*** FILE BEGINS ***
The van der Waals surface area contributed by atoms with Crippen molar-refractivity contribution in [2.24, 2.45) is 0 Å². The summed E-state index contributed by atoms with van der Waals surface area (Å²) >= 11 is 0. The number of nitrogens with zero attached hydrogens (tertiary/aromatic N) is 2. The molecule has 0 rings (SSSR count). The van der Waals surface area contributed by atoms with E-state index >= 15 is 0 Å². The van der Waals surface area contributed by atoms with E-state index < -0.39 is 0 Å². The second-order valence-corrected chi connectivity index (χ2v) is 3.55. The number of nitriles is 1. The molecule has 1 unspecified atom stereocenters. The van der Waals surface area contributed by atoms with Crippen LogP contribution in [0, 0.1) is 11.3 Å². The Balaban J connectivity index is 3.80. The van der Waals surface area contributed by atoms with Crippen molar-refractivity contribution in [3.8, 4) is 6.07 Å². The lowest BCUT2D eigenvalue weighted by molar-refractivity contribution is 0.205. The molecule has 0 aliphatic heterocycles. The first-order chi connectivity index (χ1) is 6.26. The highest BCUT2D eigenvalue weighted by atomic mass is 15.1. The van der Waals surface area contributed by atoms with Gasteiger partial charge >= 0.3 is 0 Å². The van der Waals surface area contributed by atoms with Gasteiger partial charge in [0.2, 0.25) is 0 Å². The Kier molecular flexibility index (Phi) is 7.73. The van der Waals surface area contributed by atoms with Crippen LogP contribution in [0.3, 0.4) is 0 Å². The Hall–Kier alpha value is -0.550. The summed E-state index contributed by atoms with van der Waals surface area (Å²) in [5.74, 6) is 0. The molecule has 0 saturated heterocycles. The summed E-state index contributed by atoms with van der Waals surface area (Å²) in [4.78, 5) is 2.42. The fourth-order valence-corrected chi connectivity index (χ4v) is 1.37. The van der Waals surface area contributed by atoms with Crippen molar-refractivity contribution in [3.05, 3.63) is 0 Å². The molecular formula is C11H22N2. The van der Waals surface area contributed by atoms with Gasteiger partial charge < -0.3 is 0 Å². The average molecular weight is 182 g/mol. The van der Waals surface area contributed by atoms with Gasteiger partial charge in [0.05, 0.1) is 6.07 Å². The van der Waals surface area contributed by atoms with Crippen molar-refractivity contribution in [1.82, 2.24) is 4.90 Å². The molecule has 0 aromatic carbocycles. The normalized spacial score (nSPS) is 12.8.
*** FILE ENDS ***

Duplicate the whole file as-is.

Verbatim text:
The van der Waals surface area contributed by atoms with Crippen molar-refractivity contribution in [2.24, 2.45) is 0 Å². The summed E-state index contributed by atoms with van der Waals surface area (Å²) >= 11 is 0. The number of nitrogens with zero attached hydrogens (tertiary/aromatic N) is 2. The molecule has 0 rings (SSSR count). The van der Waals surface area contributed by atoms with E-state index >= 15 is 0 Å². The van der Waals surface area contributed by atoms with E-state index < -0.39 is 0 Å². The second-order valence-corrected chi connectivity index (χ2v) is 3.55. The number of nitriles is 1. The molecule has 1 unspecified atom stereocenters. The van der Waals surface area contributed by atoms with Crippen LogP contribution in [0, 0.1) is 11.3 Å². The Balaban J connectivity index is 3.80. The van der Waals surface area contributed by atoms with Crippen molar-refractivity contribution in [3.8, 4) is 6.07 Å². The lowest BCUT2D eigenvalue weighted by molar-refractivity contribution is 0.205. The molecule has 0 aliphatic heterocycles. The first-order chi connectivity index (χ1) is 6.26. The highest BCUT2D eigenvalue weighted by atomic mass is 15.1. The van der Waals surface area contributed by atoms with Gasteiger partial charge >= 0.3 is 0 Å². The van der Waals surface area contributed by atoms with Gasteiger partial charge in [0.2, 0.25) is 0 Å². The Kier molecular flexibility index (Phi) is 7.73. The van der Waals surface area contributed by atoms with Crippen LogP contribution in [0.3, 0.4) is 0 Å². The Hall–Kier alpha value is -0.550. The summed E-state index contributed by atoms with van der Waals surface area (Å²) in [5.74, 6) is 0. The molecule has 0 saturated heterocycles. The summed E-state index contributed by atoms with van der Waals surface area (Å²) in [4.78, 5) is 2.42. The fourth-order valence-corrected chi connectivity index (χ4v) is 1.37. The van der Waals surface area contributed by atoms with Crippen molar-refractivity contribution in [3.05, 3.63) is 0 Å². The molecular formula is C11H22N2. The van der Waals surface area contributed by atoms with Gasteiger partial charge < -0.3 is 0 Å². The average molecular weight is 182 g/mol. The van der Waals surface area contributed by atoms with Gasteiger partial charge in [0.05, 0.1) is 6.07 Å². The van der Waals surface area contributed by atoms with Crippen molar-refractivity contribution in [1.82, 2.24) is 4.90 Å². The molecule has 0 aromatic carbocycles. The normalized spacial score (nSPS) is 12.8.